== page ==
One of the big surprises on election night this year was the jump in the proportion of the electorate under the age of thirty. Prior to Nov. 6, reputable pollsters consistently reported declines in youth voter enthusiasm and touted evidence that young voters were barely tuned-in to the election process.
The 2008 election was viewed as an aberration, a one-time-only affair where the novelty of an exciting, inspirational candidate swept a whole generation into the voting booths. But young voters didn’t stay home this year. In fact, as a proportion of the electorate, they grew to 19 percent—the highest level in 20 years according to the exit polls.
It appears that despite lower overall voter turnout, young voters turned out in raw numbers equal to 2008—just over 23 million votes cast. And it was these votes that made all the difference.
Some back-of-the-envelope calculation shows that while Mitt Romney actually won nearly 2 million more votes than President Obama nationwide among voters aged 30 and up, it was Obama’s astounding 5.4 million vote advantage among these young voters that handed him his popular vote victory.
Run the same calculations in the swing states and Mitt Romney wins voters aged 30 and up in Ohio, Florida, Virginia and Pennsylvania, but he loses the youth vote by enough of a margin to lose those states and the Electoral College. It’s time for the GOP to stop believing the youth vote doesn’t matter.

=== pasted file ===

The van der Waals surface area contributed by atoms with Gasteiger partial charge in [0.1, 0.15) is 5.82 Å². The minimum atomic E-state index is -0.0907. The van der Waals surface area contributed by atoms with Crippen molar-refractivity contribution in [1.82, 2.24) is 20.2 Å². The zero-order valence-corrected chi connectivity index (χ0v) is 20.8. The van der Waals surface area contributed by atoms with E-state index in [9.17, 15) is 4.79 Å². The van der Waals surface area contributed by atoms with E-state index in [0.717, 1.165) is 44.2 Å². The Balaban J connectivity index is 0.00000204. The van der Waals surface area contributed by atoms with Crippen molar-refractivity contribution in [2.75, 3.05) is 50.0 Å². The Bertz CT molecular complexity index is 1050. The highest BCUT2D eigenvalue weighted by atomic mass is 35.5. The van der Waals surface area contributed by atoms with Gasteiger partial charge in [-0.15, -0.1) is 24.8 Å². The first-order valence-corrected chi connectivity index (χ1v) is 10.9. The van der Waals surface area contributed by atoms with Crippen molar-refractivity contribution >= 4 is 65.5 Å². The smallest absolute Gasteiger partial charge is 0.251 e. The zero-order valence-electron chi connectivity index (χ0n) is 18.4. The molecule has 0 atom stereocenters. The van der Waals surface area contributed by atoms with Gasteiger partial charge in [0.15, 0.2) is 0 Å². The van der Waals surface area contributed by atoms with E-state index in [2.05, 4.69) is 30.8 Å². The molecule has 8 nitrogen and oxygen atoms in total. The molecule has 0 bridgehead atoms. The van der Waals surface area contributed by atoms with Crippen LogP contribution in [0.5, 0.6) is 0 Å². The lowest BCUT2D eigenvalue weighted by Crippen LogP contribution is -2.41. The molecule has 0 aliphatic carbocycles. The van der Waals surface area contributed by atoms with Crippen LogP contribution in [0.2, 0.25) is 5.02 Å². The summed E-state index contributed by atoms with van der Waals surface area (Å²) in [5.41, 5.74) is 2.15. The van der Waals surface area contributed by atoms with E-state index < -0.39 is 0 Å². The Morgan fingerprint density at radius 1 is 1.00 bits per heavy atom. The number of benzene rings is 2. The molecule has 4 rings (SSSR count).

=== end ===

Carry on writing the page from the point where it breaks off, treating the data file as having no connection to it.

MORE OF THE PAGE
There are two key myths that drive the belief that young voters aren’t worth the effort. The first is that they don’t show up. (Hopefully this year’s election has shattered that myth decisively.) Even in an election without Barack Obama on the ticket, young voters have never made up less than 17 percent of the electorate in a presidential year since the voting age was lowered in 1972.
The second myth is that young people “naturally” become conservative as they age, and thus Republicans shouldn’t worry about losing these voters by double-digit margins. What most don’t know is that it hasn’t always been this way.
George W. Bush only lost young voters by two points in 2000, and he actually won young voters in swing states like Ohio and Virginia that year. Even in his reelection, Bush only lost young voters by a nine-point margin nationally. Obama’s 34-point margin among young voters (and 23-point margin in his reelection) is the exception, not the rule.
The real trouble for Republicans is that a young person’s first few elections can influence their voting behavior the rest of their lives. Research has shown that voters who came of political age during the Reagan presidency are still more likely to be Republican to this day than those who are older or younger than them. Similarly, once a voter casts a ballot for one party a few times, they form the habit and brand loyalty to that party that echoes throughout their political lives. Losing young voters today means losing them tomorrow, even when they’re older.
If you look at the 2012 exit polls and compare them to 2008, Barack Obama’s margin of victory among each age group was smaller than four years ago, with one exception: 30-somethings. Among voters aged 30-39, President Obama did slightly better. It’s anyone’s guess why that’s the case, but I have a theory: those older millennials who broke heavily for Obama in 2008 grew up, entered that 30-39 bracket, and continued to vote for the president in large numbers.
Young voters had a major impact on the outcome of the 2012 election. If Republicans want to be competitive in the future, they absolutely need to start the hard work of rebuilding the party’s brand with young people, and to start that work today.
Kristen Soltis Anderson is vice president of The Winston Group, a D.C.-based polling and consulting firm. She serves as the communications advisor to Crossroads Generation and is also a senior fellow at the Independent Women’s Forum.